Most Medicaid recipients would be exempt from potential work requirements—and the majority of those who would be subjected are already looking for work, or working at least some of the time. As state policy makers consider Medicaid-related work requirements, it is worthwhile to consider the administrative costs of implementing this kind of waiver alongside the benefits of cost savings associated with reducing Medicaid rolls, and the expenses related to increasing the uninsured low-income population. Further, as most of those subject to the potential work requirements are already undertaking these approved activities, legislators may want to consider the work opportunities available in their states alongside the potential costs of disruption in health insurance coverage for their constituents, their families, and communities. The especially high share of those already working or looking for work in rural places may warrant additional consideration from legislators representing rural areas. In both rural and urban places, legislators should consider whether the consequences to families losing health insurance coverage outweigh the relative benefits of enforcing work requirements.


The data for this project are from the 2016 Current Population Survey (CPS) Annual Social and Economic Supplement (ASEC), downloaded from IPUMS.6 All questions about income and health insurance refer to the previous year (2015). Readers should be cautious when comparing estimates between groups because the CPS is asked of a sample of the population, rather than the total population. Although some estimates may appear different from one another, it is possible that any difference is due to sampling error. Further, in some cases very small differences may be statistically significant due to the large sample size of the CPS. Nonetheless, all differences discussed in this brief are statistically significant (p<0.05).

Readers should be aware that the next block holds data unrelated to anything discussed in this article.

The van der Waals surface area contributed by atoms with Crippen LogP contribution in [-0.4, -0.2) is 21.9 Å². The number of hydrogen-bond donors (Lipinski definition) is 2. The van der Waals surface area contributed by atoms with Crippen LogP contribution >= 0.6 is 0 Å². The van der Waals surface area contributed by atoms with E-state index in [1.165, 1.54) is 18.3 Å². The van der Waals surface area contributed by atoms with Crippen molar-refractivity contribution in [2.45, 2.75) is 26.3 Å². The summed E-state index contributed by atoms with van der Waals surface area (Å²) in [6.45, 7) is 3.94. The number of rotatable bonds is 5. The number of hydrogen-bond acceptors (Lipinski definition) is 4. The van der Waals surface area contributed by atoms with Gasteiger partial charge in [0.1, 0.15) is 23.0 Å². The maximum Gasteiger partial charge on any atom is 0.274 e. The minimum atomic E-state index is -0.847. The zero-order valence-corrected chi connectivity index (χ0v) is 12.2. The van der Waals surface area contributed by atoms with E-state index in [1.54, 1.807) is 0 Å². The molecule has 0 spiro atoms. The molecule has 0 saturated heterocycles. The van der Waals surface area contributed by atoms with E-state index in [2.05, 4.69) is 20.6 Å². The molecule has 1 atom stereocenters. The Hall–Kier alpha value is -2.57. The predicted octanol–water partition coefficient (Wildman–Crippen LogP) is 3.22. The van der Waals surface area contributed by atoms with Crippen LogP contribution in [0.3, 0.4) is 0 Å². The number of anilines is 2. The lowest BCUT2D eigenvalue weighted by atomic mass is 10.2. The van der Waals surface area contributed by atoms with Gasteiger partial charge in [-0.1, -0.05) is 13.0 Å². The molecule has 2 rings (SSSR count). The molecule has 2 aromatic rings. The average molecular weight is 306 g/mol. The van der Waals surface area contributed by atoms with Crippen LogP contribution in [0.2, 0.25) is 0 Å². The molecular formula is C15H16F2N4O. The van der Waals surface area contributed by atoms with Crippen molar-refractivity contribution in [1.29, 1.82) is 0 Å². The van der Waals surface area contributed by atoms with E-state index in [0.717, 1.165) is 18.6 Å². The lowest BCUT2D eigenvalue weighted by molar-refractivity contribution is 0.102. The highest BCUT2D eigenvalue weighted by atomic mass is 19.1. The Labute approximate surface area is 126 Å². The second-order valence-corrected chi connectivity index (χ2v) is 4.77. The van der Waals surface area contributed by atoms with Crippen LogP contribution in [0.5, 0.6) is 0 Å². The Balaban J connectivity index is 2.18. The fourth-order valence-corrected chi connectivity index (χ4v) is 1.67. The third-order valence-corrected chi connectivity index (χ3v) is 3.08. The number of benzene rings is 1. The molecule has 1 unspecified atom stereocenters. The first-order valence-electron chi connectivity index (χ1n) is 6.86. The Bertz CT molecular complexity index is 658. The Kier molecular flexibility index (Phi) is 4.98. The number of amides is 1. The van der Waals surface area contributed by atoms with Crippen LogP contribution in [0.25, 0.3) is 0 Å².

1. States are able to propose work requirements as part of their implementation of Medicaid expansion through a mechanism called a Section 1115 demonstration waiver. These waiver requests provide states with some options for flexibility in their delivery of Medicaid, allowing states to implement and test different approaches as long as some general criteria are still met. See for details on Section 1115 demonstrations, or for a summary of waiver characteristics as implemented by specific states.

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4. This category includes those actively looking for work at least one month of the year and discouraged workers (that is, those who stopped looking because they couldn’t find employment).

5. Excluding those with children under age 6, who would be excluded from the work requirement in most states; see

6. Sarah Flood, Miriam King, Steven Ruggles, and J. Robert Warren, Integrated Public Use Microdata Series, Current Population Survey: Version 4.0 [dataset] (Minneapolis: University of Minnesota, 2015).


This work was supported by a grant from the Annie E. Casey Foundation. The authors thank Beth Mattingly, Michael Staley, Michael Ettlinger, Curt Grimm, Michele Dillon, Amy Sterndale, Laurel Lloyd, and Bianca Nicolosi at the Carsey School.